In this section, we will detail the basic beer techniques for brewing. You will want to refer to your brew kit and/or recipe for more specific instructions (such as amounts of ingredients to be added, etc.).
Extract Brewing Day
You can either use malt extract for brewing or you can make your own extract directly from grain. This section will describe how to start the beer process if you are using only malt extracts.
Preparing Your Equipment
If you are filtering your water, you may want to do this the day before. Most home filtering systems will manage a gallon or two at a time, and you don’t want to be stuck waiting around for five or six gallons’ worth of water to filter through.
Make some ice the night before (or buy some) to make sure you have a way to cool your wort (wort is un-fermented beer) quickly.
If you are using a liquid yeast (remember you can use either liquid or dry yeast), put it out on the kitchen counter on brew day to allow it to warm up to room temperature.
Lay out all of your equipment and ingredients that you are going to use for the brewing day. This will keep you organized and will allow you to see that you have all of your equipment. Nothing is worse than realizing you do not have all of your necessary supplies midway through brewing.
Next, clean and sanitize all of your equipment either by boiling in water, or through contact time with a sanitizer. If you choose to use a sanitizer, you may find it most convenient to fill a 5-gallon bucket with sanitizing solution and keep your smaller pieces of equipment in the solution until you need them (things like the stirring spoon, airlock, etc.).
You can sanitize your carboy by pouring sanitizer into the container and shaking it around, coating the entire insides. If you are using a commercial sanitizing solution (like Star San), it will foam up, and when you pour out the sanitizer, some foam will remain. Don’t worry about this, as it will not affect the taste of your beer. You do not need to rinse out the remaining sanitizing solution before adding your ingredients.
Making the Wort
A “wort” is what your beer is called prior to fermentation. It is a malt solution that is heated up to a boil and then cooled prior to adding the yeast.
If your recipe includes crushed grains, you will begin by steeping your grains. This can be done in one of three ways:
- Steep the grains at room temperature water overnight (be sure to use a muslin bag rather than adding the grains loose: this keeps the grains together and is much less messy to deal with). Remove the bag of grains prior to heating your water on brew day.
- On brew day, bring your water up to temperature, which is generally about 150ᵒ-170ᵒ F (65.5ᵒ C – 76.5ᵒ C). It is important to take a thermometer reading and not just wing it, because if the temperature is too high, it will extract bitter-tasting tannins from the grains. Once your water has reached the appropriate temperature, you will add the grains in a muslin bag, turn off the heat to the pot, and let the grains soak in the pot for a set amount of time (just like making tea).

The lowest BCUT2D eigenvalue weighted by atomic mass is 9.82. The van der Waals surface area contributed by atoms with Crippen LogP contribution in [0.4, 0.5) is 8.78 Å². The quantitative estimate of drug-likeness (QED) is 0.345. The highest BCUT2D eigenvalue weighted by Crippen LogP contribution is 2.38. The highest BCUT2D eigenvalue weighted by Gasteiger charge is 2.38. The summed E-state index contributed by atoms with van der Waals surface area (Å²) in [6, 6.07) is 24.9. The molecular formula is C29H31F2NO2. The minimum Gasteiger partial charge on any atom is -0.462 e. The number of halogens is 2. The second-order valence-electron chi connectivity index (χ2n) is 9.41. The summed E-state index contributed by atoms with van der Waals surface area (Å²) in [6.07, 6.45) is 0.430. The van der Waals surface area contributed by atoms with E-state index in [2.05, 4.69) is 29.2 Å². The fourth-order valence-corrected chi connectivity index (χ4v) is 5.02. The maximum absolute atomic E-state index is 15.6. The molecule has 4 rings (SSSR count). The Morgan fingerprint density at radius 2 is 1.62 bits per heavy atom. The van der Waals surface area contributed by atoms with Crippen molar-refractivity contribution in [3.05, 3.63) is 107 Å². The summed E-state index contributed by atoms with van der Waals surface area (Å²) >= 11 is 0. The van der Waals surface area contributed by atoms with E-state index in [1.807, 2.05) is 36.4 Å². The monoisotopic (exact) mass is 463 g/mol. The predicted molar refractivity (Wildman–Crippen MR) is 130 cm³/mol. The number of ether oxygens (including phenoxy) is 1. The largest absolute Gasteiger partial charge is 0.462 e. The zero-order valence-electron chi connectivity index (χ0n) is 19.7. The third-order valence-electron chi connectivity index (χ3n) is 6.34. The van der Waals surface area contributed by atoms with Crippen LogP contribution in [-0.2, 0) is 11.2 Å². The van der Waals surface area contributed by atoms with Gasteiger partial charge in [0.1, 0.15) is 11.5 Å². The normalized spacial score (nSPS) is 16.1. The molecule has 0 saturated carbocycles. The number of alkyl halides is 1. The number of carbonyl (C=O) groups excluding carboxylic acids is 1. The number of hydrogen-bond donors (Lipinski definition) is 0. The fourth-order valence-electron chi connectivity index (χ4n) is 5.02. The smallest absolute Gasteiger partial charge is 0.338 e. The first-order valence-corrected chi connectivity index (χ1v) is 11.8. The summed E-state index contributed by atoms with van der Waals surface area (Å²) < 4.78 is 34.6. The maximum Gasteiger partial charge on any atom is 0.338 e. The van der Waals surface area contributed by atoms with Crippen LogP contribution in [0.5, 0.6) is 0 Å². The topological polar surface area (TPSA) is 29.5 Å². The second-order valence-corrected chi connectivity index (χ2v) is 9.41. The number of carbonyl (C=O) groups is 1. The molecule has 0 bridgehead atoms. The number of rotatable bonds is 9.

- On brew day, you can add the grains to cool water. Then heat the water and grains up to temperature, which is generally about 150ᵒ-170ᵒ F (65.5ᵒ C – 76.5ᵒ C). Remove the bag of grains at this point (no need to hold at temperature). If you go this route, just be sure to keep the grains off of the bottom of the pot, so that they don’t scorch.
Once your grains have been steeped, you will add the malt extract. If your recipe doesn’t include specialty grains, you will skip the previous steeping step, and add your malt extract to cold water. If you are using LME (liquid malt extract), take some water from your brew pot and add it to the jar to swish around. Then scrape down the sides of the jar to get as much of the malt extract out of the container as possible. Stir the extract into your liquid, and continue to stir and watch the pot as it reaches a boil.
It is important to watch your wort carefully at this point! The wort creates a lot of foam and can easily boil over, which would create a sticky mess all over your workspace.
Once your wort comes to a boil, you will want to leave it uncovered (you may cover it in the previous steps, as long as you are careful to watch it closely as it nears a boil). The hops and malt extract will create some compounds that do best if allowed to dissipate from the beer, rather than get trapped inside. Takeaway message: your end flavor will be best if the wort is left uncovered during the boil.
Consult with your recipe to see when to add hops during the boiling process. Remember that there are both flavor (bittering) hops and aromatic hops. The bittering hops will go in first (usually as soon as a boil is reached), and will steep in the boiling wort for about an hour before being cooled. In the last few minutes, you will add the aromatic hops, which typically boil for the last 5 to 15 minutes or so. As with the grains, place the hops in small muslin bags, which will make it easier to fish them out of the water when they are done.
Once your boil is complete, you will want to cool the wort quickly. Cooling quickly will create a “cold break” which is basically coagulated proteins that will come out of solution from the wort. This is desirable, as these proteins would otherwise stay in solution and create a cloudy, murky beer when chilled (known as “chill haze”). Cooling quickly also protects the flavor of your beer.
To cool your beer, place the pot of wort in an ice bath, and stir the wort to maximize contact with the outer, cooler edge of the pot. If you have a wort chiller, you may use it now to more rapidly bring the wort down to temperature. You want to reach a temperature lower than 80ᵒF (so as not to kill the yeast you will be adding soon). Ideally, you should chill your wort to the desired fermenting temperature of your yeast.